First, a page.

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Layered Up Outdoor Adventures

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Chuck on an extra layer (or three) and dive into the Dunedin outdoors this winter. Whether it’s to get the blood pumping to your extremities, or to top up the vitamin D, braving the cold will melt away the winter blues faster than a hot chocolate by the fire.

Take a Hike

From a short walk along a beach, to multi-day hikes – Dunedin arguably has more walks on its doorstep than any other city. From the skyline to the sea, there’s every grade of track and terrain you can imagine that will leave your muscles tired but your spirit soaring. We couldn’t possibly list them all here, so check out the local council and DOC pages for inspiration.

Two-Wheel Terrain

You wouldn’t think it, but Dunedin’s cycleway network is almost completely flat, making for an easy ride from one side of the city to the other, with plenty of historic sites, shopping and eateries in between. For those that do like hills, there are dozens of mountain bike trails within a few minutes of the city like Signal Hill, Nichols Creek and the Redwoods – all of which can be surprisingly dry in winter under the canopy of trees. Te Aka Ōtākou a 30km flat, paved trail that hugs the shores of the Otago Harbour. Save this one for the clear, crisp days, unless of course you want the tail wind assist. To top it off there’s pump tracks scattered around the city, Marlow Park’s working traffic lights and roundabouts for kids and of course the start (or end) of the historic Otago Central Rail Trail in Middlemarch.


With rolling hills, dramatic cliffs and Scottish heritage, Dunedin offers a golfing experience that honours the sports spiritual home more than anywhere else in the world. Sea breeze-assisted courses like Chisolm Links, St Clair and Island Park; historic and hilly city courses like the Balmacewen and Belleknowes; the flat and fast fairways of the Taieri courses – Gladfield, JT’s, Twelve Oaks and Taieri Lakes; and the hidden harbourside gems of Port Chalmers and Otakou offer something for every handicap. Need some practice? You’ll find driving ranges to perfect your swing and mini golf courses for more family fun - even cutting-edge indoor virtual golf. Dunedin’s golf scene is worth the green fees… you might even score yourself an albatross.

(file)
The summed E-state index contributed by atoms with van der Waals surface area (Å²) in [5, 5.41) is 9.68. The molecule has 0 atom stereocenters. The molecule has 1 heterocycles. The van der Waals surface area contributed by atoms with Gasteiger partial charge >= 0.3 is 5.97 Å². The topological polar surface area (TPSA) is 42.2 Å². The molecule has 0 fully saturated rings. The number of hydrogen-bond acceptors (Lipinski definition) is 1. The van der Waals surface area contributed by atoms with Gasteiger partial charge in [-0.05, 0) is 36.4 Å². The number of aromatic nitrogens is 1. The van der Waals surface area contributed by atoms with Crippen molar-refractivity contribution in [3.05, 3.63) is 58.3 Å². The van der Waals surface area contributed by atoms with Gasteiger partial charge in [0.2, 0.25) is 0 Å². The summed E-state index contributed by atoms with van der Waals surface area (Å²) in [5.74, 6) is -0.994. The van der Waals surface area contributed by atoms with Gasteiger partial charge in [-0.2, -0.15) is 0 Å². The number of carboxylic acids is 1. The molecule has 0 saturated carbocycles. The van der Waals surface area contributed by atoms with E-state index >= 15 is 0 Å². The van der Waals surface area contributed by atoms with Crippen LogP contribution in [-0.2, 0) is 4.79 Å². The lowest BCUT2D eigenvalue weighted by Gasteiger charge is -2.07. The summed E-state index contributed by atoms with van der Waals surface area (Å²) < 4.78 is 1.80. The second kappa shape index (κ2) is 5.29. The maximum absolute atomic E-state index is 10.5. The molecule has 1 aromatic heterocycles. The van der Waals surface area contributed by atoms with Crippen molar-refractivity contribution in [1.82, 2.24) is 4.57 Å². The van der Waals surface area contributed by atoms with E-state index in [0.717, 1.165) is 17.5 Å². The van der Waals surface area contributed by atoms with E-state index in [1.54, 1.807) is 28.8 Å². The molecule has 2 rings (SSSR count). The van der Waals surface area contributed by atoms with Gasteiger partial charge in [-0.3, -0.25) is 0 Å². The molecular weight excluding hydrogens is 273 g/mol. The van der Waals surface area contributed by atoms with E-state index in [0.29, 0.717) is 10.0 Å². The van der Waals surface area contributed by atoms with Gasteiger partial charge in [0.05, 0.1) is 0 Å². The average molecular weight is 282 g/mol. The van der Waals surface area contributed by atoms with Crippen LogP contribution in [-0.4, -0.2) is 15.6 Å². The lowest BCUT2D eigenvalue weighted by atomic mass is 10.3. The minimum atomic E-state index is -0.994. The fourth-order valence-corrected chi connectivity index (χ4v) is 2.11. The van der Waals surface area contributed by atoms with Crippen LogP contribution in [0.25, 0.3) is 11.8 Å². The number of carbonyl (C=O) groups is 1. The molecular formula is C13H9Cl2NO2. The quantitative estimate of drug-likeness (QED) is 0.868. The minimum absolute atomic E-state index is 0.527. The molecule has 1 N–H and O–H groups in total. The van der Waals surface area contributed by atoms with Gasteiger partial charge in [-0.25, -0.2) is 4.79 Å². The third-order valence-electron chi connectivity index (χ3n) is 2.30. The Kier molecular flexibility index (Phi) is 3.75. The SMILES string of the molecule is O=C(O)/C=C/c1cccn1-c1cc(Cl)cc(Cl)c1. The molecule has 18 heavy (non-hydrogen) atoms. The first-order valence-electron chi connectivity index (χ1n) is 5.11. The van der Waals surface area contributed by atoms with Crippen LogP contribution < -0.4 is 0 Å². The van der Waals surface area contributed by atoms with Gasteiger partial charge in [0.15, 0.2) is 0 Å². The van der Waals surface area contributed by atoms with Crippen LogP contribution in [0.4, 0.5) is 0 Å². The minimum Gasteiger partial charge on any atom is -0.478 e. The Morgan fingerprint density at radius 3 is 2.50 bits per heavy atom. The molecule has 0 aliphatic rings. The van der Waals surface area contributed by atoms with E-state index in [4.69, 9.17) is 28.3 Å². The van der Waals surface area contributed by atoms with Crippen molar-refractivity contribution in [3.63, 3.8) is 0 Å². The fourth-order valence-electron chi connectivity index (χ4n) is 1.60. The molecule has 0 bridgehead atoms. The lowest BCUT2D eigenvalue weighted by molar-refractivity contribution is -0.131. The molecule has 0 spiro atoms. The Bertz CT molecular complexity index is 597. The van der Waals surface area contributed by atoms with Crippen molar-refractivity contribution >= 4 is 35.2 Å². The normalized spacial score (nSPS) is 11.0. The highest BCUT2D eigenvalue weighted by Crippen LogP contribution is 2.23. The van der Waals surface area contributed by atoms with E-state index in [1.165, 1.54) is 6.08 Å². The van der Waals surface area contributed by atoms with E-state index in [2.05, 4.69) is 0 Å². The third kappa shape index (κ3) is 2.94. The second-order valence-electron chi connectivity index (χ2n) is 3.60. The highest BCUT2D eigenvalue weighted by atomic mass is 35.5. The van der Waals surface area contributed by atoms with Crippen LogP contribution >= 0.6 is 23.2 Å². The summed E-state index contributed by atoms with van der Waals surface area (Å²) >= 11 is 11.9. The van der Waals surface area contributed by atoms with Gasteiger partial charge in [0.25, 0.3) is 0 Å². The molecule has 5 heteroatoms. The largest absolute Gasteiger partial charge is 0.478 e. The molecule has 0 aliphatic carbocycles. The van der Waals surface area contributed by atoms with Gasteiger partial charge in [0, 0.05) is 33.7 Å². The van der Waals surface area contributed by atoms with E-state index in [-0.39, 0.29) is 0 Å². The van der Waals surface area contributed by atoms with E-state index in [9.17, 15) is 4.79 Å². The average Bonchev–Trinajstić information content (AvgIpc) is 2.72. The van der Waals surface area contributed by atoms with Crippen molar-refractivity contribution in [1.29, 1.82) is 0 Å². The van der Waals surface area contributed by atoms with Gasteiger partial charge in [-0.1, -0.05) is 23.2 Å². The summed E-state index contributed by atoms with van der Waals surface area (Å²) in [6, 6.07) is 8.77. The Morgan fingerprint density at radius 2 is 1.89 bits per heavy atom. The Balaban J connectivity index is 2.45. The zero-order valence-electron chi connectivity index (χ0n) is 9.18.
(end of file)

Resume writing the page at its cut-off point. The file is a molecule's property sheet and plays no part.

Frisbee Golf

If you find the idea of hitting a little round ball around a course a little tedious, try throwing a frisbee instead. With a quick flick of the wrist, you’ll be getting some much-needed fresh air, sun and exercise - and have fun while doing it. Frisbee Golf is a very popular pastime in Dunedin with Chingford Park being the epicenter as well as a great new course at Brockville Park.

Winter Waves

Dunedin surfers are well versed in the art of surviving winter – the coolish summer water means the neoprene never really gets a rest. Winter requires quite a bit more rubber though - hoods, gloves and booties will ensure you’ll fend off hyperthermia for a couple of hours to enjoy the thumping winter swells and some of the best set ups in the country.

Urban Wandering

Looking for something a little drier underfoot? The paved city streets offer terrain for a peaceful amble, to places to practice your parkour skills. Explore grungy laneways, stumble upon cafes, galleries, museums and heritage sites, even the world’s steepest street. The best way to see it all is via the Dunedin Street Art Trail for an added dose of inspiration.

Starry Skies

Dunedin’s dimmed street lights and dark outskirts offer amazing opportunities to marvel at the Milky Way or catch the dance of Lady Aurora. When the conditions are right, the Aurora Australis is visible from many spots around Dunedin but best viewed on a south-facing beach like Blackhead or St Kilda. Sometimes visible to the naked eye, the real magic is best captured with a camera. Even on nights when the aurora isn’t firing, the clear winter skies (and freezing temperatures) will take your breath away.